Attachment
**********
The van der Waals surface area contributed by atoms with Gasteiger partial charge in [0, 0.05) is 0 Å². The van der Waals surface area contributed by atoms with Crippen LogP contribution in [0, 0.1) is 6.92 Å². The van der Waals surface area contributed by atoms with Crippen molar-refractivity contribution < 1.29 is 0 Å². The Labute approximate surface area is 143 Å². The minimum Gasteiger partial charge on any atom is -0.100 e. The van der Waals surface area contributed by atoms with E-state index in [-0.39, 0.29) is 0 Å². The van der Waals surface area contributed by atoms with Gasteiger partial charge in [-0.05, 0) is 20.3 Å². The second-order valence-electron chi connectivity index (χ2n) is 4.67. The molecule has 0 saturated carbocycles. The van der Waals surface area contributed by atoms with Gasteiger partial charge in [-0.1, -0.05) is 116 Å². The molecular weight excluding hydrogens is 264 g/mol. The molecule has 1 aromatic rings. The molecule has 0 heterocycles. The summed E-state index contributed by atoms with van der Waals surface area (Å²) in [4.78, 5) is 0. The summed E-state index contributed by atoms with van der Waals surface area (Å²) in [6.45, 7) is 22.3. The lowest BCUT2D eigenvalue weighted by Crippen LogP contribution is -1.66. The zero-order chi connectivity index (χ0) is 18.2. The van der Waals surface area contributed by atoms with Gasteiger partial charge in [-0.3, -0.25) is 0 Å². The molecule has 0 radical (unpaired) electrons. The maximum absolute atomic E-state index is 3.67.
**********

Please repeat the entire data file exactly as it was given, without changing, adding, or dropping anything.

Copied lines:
The van der Waals surface area contributed by atoms with Gasteiger partial charge in [0, 0.05) is 0 Å². The van der Waals surface area contributed by atoms with Crippen LogP contribution in [0, 0.1) is 6.92 Å². The van der Waals surface area contributed by atoms with Crippen molar-refractivity contribution < 1.29 is 0 Å². The Labute approximate surface area is 143 Å². The minimum Gasteiger partial charge on any atom is -0.100 e. The van der Waals surface area contributed by atoms with E-state index in [-0.39, 0.29) is 0 Å². The van der Waals surface area contributed by atoms with Gasteiger partial charge in [-0.05, 0) is 20.3 Å². The second-order valence-electron chi connectivity index (χ2n) is 4.67. The molecule has 0 saturated carbocycles. The van der Waals surface area contributed by atoms with Gasteiger partial charge in [-0.1, -0.05) is 116 Å². The molecular weight excluding hydrogens is 264 g/mol. The molecule has 1 aromatic rings. The molecule has 0 heterocycles. The summed E-state index contributed by atoms with van der Waals surface area (Å²) in [4.78, 5) is 0. The summed E-state index contributed by atoms with van der Waals surface area (Å²) in [6.45, 7) is 22.3. The lowest BCUT2D eigenvalue weighted by Crippen LogP contribution is -1.66. The zero-order chi connectivity index (χ0) is 18.2. The van der Waals surface area contributed by atoms with Gasteiger partial charge in [-0.3, -0.25) is 0 Å². The molecule has 0 radical (unpaired) electrons. The maximum absolute atomic E-state index is 3.67.